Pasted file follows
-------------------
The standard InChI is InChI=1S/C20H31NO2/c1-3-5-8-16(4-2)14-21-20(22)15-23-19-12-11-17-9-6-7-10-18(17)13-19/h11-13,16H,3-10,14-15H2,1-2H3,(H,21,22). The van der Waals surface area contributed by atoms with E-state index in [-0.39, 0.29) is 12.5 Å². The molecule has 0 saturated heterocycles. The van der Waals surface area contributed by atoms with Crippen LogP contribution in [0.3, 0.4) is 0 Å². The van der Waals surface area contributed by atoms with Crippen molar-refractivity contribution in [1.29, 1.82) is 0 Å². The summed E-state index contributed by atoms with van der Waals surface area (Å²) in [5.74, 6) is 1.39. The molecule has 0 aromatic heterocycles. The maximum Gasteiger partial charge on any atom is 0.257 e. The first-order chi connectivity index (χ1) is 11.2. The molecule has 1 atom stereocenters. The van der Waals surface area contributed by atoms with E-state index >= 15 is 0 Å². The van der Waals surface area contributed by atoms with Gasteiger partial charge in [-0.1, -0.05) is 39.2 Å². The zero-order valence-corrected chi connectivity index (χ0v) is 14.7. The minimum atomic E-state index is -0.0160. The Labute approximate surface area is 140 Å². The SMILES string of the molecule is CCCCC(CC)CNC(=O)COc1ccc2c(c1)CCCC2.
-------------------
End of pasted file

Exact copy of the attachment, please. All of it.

The standard InChI is InChI=1S/C20H31NO2/c1-3-5-8-16(4-2)14-21-20(22)15-23-19-12-11-17-9-6-7-10-18(17)13-19/h11-13,16H,3-10,14-15H2,1-2H3,(H,21,22). The van der Waals surface area contributed by atoms with E-state index in [-0.39, 0.29) is 12.5 Å². The molecule has 0 saturated heterocycles. The van der Waals surface area contributed by atoms with Crippen LogP contribution in [0.3, 0.4) is 0 Å². The van der Waals surface area contributed by atoms with Crippen molar-refractivity contribution in [1.29, 1.82) is 0 Å². The summed E-state index contributed by atoms with van der Waals surface area (Å²) in [5.74, 6) is 1.39. The molecule has 0 aromatic heterocycles. The maximum Gasteiger partial charge on any atom is 0.257 e. The first-order chi connectivity index (χ1) is 11.2. The molecule has 1 atom stereocenters. The van der Waals surface area contributed by atoms with E-state index >= 15 is 0 Å². The van der Waals surface area contributed by atoms with Gasteiger partial charge in [-0.1, -0.05) is 39.2 Å². The zero-order valence-corrected chi connectivity index (χ0v) is 14.7. The minimum atomic E-state index is -0.0160. The Labute approximate surface area is 140 Å². The SMILES string of the molecule is CCCCC(CC)CNC(=O)COc1ccc2c(c1)CCCC2.